f8.0 @ 1/1500 sec., ISO 400
We would start our beach sessions about 1 1/2 hours before sunset starting at areas away from the beach. Then we work our way down to the beach and use that last 30 minutes of gorgeous light doing images of our subjects walking, playing and frolicking in the surf!  Everybody gets wet (especially me) and we all have a great time on these sessions.

’Til next week…As usual, should you have questions or comments don’t hesitate…

Author: Jerry W. Venz, PPA Master Photographer, Craftsman, Certified
Training site:  http://www.LightAtTheEdge.com

Tuesday, August 11, 2015


As a professional photographer I need to be in control of my lighting in any situation whether outside using natural light or in the studio using flash.  

Backlight, especially when outside, is one of my trademarks in portrait photography—Flare is Not! Since I’m often pointing my lens towards the setting sun I go to great lengths in controlling lens flare. Why? Because even a small amount of flare reduces image density and contrast that weakens the subject.  However, these days I see many photographers using so much lens flare that it actually obliterates all subject detail! In my opinion, the results usually just produce an unsellable, amateurish, product.

There are two types of people photography: People looking at the camera and people Not looking at the camera and I handle backlight flare differently with each…

People Not Looking at the Camera: This is storytelling or editorial photography, so this is where I use more backlight, maybe with some flare; a looser artistic approach. In this situation I use the standard lens shade on my 70-200mm lens and try to keep my lens at 200mm, most of the time, to crop out the light source.

The basic rule here: Whether outside or in the studio it’s not a good idea to photograph your light source.  If I can’t crop out the light source in camera I’ll frame the image so I can crop out the over exposed source in Photoshop later.

In the example below I zoomed out, relatively wide, to capture this great backlit scene of the people exiting a large livestock exhibit at the state faire. The backlight was enhanced by the dust they kicked-up as they walked through the barn’s dirt floor. Then I created this pano-like strip with a post capture crop.

In the original un-cropped image you can see whey I say not to photography your light source!

The next image set, also done in that barn at the state faire, show how flare, created by pointing the lens at the setting sun, can really destroy subject density and contrast.  In addition I had all that dust being kicked-up by the horse, which also lowered contrast and enhanced the backlight; so this is what I did:

The full image on the left is being dominated by the sun at the expense of my subject. So, after doing everything I could to bring back subject density and contrast in ACR (with clarity, contrast,black point, exposure, and knocking down highlights) I then cropped in to remove my blown-out light source.  I like the gritty quality that was enhanced by cropping in.  The gritty backlight’s source was a combination of the dust in the air and the high ISO (1600) I had to use in the dim barn. Then all my adjustments in ACR added to the look.

Stay tuned…Next week I’ll address people looking at the camera. Let me know if you have questions.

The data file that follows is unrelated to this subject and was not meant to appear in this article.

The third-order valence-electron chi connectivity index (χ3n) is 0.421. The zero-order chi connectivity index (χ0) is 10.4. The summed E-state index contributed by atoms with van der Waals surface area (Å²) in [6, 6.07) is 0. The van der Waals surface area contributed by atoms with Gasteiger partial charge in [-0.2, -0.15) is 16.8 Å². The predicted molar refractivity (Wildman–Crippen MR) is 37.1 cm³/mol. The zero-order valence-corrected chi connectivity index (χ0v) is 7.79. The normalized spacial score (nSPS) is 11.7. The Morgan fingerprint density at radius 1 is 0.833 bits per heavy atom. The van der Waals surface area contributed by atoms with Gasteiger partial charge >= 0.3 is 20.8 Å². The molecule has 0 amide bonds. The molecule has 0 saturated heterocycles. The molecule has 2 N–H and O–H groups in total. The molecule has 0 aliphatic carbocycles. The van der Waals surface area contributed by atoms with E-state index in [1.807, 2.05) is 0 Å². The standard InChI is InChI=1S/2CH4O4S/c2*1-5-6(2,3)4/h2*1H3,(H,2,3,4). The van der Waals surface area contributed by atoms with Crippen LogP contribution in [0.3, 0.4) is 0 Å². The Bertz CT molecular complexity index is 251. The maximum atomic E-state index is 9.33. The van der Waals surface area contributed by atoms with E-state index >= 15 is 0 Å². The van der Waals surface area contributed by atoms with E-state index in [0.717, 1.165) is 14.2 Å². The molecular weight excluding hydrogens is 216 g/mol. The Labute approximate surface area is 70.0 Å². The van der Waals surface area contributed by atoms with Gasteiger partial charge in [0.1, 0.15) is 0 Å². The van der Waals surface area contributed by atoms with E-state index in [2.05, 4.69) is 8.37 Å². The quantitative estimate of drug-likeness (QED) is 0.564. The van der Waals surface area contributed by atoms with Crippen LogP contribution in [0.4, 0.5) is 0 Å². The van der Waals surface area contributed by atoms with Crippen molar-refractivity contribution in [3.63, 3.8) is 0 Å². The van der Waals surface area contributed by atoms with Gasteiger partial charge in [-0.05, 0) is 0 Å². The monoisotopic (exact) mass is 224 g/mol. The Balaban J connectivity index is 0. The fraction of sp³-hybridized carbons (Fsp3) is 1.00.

Author: Jerry W. Venz, PPA Master Photographer, Craftsman, Certified
Training site:  http://www.LightAtTheEdge.com

Tuesday, August 4, 2015


Our most requested, popular and profitable portrait sessions are the outdoor sessions in the fall.  That’s great, but that season—September, October and November—is not enough to sustain a full time photography business.  So, I learned, over twenty years ago, from several great Master Portrait Photographers, how to extend the fall season look.  They taught me that it’s all about subject placement and time of day.

 Captured: In June @7:41pm. Exposure: f6.3 @ 1/125th sec., ISO 800
As long as there are leaves on the trees I can create the look of fall colors in my backgrounds throughout much of the year. Even here in Idaho I’ve done this as early as February!

You MUST control these two things to create the fall colors out of season:
  • Session Time of Day:  BACKLIGHT is the key to creating a warm glow in the background caused by the setting sun shinning through green leaves.  The later the session the warmer the glow. In early summer I can get a nice yellow glow, from green leaves, two-hours before sunset.

In my February example below, I used some evergreen trees with strong backlight a half-hour before sunset.
Captured: In February @ 6.07pm. Exposure: f4.5 @ 1/200 sec., ISO 800
Note:  If I don’t have that glow in the background I don’t use that location; at least not at that time. Backgrounds that have no light are Dead Backgrounds; I don’t like that look so I don’t use them.

  • Subject Placement:  Once you’ve established when your location has great backlight you need to place your subject(s) so that their heads are against the light in the background.  This creates not just visual interest, but also separation of your subjects from the background.                            
  • I do whatever it takes to place my subjects against the light. If when they’re sitting I have no backlight, I’ll stand them. This is why we usually bring our posing rocks on outdoor sessions—to elevate the group. With our rocks we can combine people sitting and standing without their heads being too far apart.

In this example below we placed the young lady on the top of a picnic table to get her layered against the best part of the background.

Captured: In June @ 7:45pm. Exposure:  f4.5 @ 1/250th sec. ISO 400
As usual should you have any questions please don’t hesitate to ask…’Til next week.

Author: Jerry W. Venz, PPA Certified, Master Photographer, Craftsman
Training Site:  http://www.LightAtTheEdge.com